Since becoming Children’s Commissioner, I have made tackling school absences one of my top priorities. I first came into this role in March 2021, after 30 years of experience in education as a multi-academy trust leader and headteacher. The nation was emerging from successive lockdowns and children’s education had been immensely disrupted. I sensed that there were deep issues unravelling in our school system. We have since seen that school absence rates have become stuck at crisis levels.
I fear that attendance has become the issue of our time. The number of children regularly missing school has more than doubled compared to pre-pandemic and we are only making slow progress in steadying school absence rates. Worryingly, over 120,000 children are missing at least half of their time in school.
I am deeply concerned about the damage caused by school absences: thousands of children are missing out on their right to education. I have therefore made tackling school absences a core priority for my office. One of the first things I did when I became Children’s Commissioner for England was carry out The Big Ask, to hear from children about their key priorities, concerns and needs coming out of lockdown. The Big Ask showed how much England’s children prize education: they see it as important in and of itself, and as a pathway to opportunity.
However, The Big Ask also shone a spotlight on the group of children who had begun to disengage with education entirely. Despite desperately wanting to learn and to return to school, these children faced daunting barriers to attendance which were holding them back from achieving their true potential. I have put these children’s voices at the heart of my work on education.
In 2021, I launched my Attendance Audit which drew on the stories and experiences of hundreds of children who were struggling to attend school. I spoke to children who were persistently and severely absent and those who had fallen out of the education system entirely. They told me that the reasons for absence were complex: some needed support with mental health issues, others lacked the special educational needs provision they needed to access education. No matter what the barriers were, children consistently told me that they wanted to be in school and that they wanted support to return.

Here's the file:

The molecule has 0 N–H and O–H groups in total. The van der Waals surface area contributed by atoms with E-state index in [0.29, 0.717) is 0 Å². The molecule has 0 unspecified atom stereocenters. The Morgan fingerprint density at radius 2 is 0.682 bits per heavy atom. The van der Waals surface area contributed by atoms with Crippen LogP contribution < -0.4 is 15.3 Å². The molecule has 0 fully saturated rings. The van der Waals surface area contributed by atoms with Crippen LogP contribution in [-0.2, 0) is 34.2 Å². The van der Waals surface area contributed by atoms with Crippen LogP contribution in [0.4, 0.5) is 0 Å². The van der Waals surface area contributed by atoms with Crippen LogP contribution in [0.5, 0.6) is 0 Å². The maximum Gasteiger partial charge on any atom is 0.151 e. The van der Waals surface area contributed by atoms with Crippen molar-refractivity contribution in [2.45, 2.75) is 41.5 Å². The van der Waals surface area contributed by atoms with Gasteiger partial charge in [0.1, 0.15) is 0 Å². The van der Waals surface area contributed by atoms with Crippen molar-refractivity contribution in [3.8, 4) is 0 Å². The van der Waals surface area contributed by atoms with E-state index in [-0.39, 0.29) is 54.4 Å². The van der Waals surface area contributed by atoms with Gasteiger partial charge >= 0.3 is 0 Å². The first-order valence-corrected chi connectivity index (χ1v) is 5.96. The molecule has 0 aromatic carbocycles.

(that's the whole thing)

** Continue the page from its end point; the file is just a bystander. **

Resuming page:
This report looks at the relationship between school attendance and academic attainment. As Children’s Commissioner, it is my mission to make England the best place for children to grow up. I want every child to be able to access their right to education and to leave school armed with the qualifications that they need to get a brilliant job and to thrive in later life. I am deeply concerned by this report’s findings that children who attend school less regularly are less likely to get the GCSEs that they need.
This report finds that:
- School absence has become endemic in Key Stage 4. Over the last couple of years, over a third of all pupils in Key Stage 4 were either persistently or severely absent for at least one year.
- Poor attendance has a dramatic relationship with GCSE results. While 78% of all children who were rarely absent in both years passed at least 5 GCSEs including English and maths, only 36% of children who were persistently absent in both years and just 5% of children who were severely absent in both years reached this same standard.
- When pupils’ attendance improves, the likelihood of achieving qualifications at the end of school massively increases. More than half (54%) of pupils who were persistently absent in Year 10 and then rarely absent in Year 11 passed at least 5 GCSEs including English and maths, compared to 36% of pupils who were persistently absent in both years.
Our findings confirm the strong link between absence and attainment. Schools can offer a broad range of benefits to children including the opportunities to learn and gain vital qualifications. However, the benefits of school go beyond academic results. They can also be places of social and emotional development. If we want to offer every child the best chance in life, it must start with ensuring that they can regularly attend school.
It is my ambition that every child should be in school 100% of the time. This is a mighty ambition but one that we must meet because children can only benefit from an education if they are actually there.
I know that many people across our school system share the same resolve to help our nation’s children return to school. As part of my work as a member of the government’s Attendance Action Alliance, I spent this summer speaking to school leaders and multi-agency groups who are trying to tackle school absences.
This report draws upon the findings of these discussions and provides a plan for system reform which, if implemented, would help to improve school attendance and enshrine all children’s right to education.